Europe’s climate and green industrial policies have faced criticism over lack of funding and coordination, but a shortage of skilled workers could be the key stumbling block for meeting the EU’s green ambitions. This policy brief shines a light on the challenges posed by this shortage. First, it provides an overview of the EU’s aspirational clean tech objectives. Second, it seeks to present a more nuanced perspective on the specific skill and labor requirements for producing and deploying key clean technologies, by providing an initial estimate for the workforce needed to meet the Union’s climate and industrial targets by 2030. Finally, it delves into the factors contributing to potential labor market bottlenecks and underscores the urgent need for targeted and coordinated policy actions.
For a full version of this Policy Brief including the Annex and footnotes, please download the PDF above.
Over the years, the EU has put in place aspirational targets to scale up the deployment and manufacture of clean technologies across member states. While there are several barriers that could thwart the achievement of these targets, the availability of skilled workers could turn out to be the key limiting factor for the EU’s green ambitions. Investments alone will not manufacture batteries for electric vehicles, install solar panels on rooftops, or operate offshore wind farms. As Commission President von der Leyen has put it: “The best technology is only as good as the skilled workers who can install and operate it”. Still, concerns linger that EU member states might fail to equip enough workers with the green skills needed to get the job done at pace.
This brief systematically analyses the extent to which these concerns are justified. To do so, it seeks to cut through the buzzwords surrounding the EU’s climate and green industrial policies, injecting concrete numbers into the often vague discussions about surging skill and labor needs essential for the success of these policies. Crucially, the brief highlights the twin challenge that the EU faces in ramping up the deployment and manufacture of clean technologies. It goes on to provide an initial estimate of the skilled workforce required to roll out key clean technologies within Europe. While further analyses based on in-depth skills and labor market intelligence remain imperative, the data underscores the urgent need to expand the current clean tech workforce substantially and swiftly, particularly when it comes to deployment. Finally, the brief contours the factors fueling labor and skills shortages that will impede the realization of these targets, if policy actions fail to match the rhetoric.
The policy brief argues that if the EU is to reach its green ambitions, four fundamental policy changes are needed. First, tapping into diverse talent pools via the active inclusion of people outside of the current workforce, such as women and migrant workers, is vital. Second, green jobs must become more attractive vis-à-vis ‘brown’ jobs to entice skilled workers. Therefore, the EU should consider introducing job quality requirements when designing green industrial policies. Third, the EU needs to smooth the transition of workers into clean tech sectors through streamlined training programs and enhanced cross-border recognition of qualifications. Targeted support is critical for low- to medium-skilled workers that matter for the envisioned scale-up of clean tech projects. Finally, the EU should be more selective. Confronted with a sustained scarcity of skilled labor and a shrinking working age population, the EU should prioritize the deployment of clean technologies, and the creation of high-quality manufacturing jobs in those sectors that contribute value to transforming the EU’s industrial base.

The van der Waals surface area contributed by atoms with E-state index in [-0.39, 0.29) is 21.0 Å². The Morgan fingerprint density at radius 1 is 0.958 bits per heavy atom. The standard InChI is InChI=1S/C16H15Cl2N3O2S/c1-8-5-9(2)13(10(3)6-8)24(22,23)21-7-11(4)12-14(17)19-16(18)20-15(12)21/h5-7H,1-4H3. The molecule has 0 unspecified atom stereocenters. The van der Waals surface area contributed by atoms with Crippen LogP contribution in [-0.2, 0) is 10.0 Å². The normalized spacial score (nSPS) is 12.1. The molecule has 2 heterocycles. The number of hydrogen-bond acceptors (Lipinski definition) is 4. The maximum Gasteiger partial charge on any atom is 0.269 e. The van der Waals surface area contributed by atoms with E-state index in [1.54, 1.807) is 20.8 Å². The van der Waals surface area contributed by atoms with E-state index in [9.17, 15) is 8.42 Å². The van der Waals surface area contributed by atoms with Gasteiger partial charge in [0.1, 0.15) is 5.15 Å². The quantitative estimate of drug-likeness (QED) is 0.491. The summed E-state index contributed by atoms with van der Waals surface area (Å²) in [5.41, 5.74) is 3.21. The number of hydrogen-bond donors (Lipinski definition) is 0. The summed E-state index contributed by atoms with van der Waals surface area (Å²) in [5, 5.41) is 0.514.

2. The EU’s heady ambitions for clean tech deployment and manufacturing
The European Green Deal serves as the overarching strategy aimed at guiding the EU through a green transition, with the ultimate aim of transforming Europe into “the first climate-neutral continent” by 2050. Attaining this goal will hinge on the large-scale deployment of clean technologies such as solar PV and on- and offshore wind. Consequently, the EU has established ambitious targets for switching to renewables in the form of the Fit-for-55 package and the REPowerEU plan, requiring a substantial workforce to build up wind and solar farms.
What matters here is that the European Green Deal is increasingly being recognized not merely as a climate pledge but also as a commitment to securing a competitive manufacturing base that creates sustained jobs on the continent. Given that manufacturing significantly contributes to economic growth and job creation – constituting 14.7% of GDP and 14.1% of the bloc’s total workforce in 2021 – a successful industry transformation is deemed paramount. However, concerns are growing that the EU might miss out on the green technologies of the future due to open-handed green industrial policies in China and the US. In response, the European Commission announced the Green Deal Industrial Plan (GDIP) in February 2023, with the Net Zero Industry Act (NZIA) as its regulatory centerpiece. Geared towards bolstering competitiveness and reducing strategic dependencies, the NZIA sets explicit targets for onshoring production capacities in key clean technologies. These additional manufacturing targets add to the rising labor demand for skilled workers in clean tech sectors.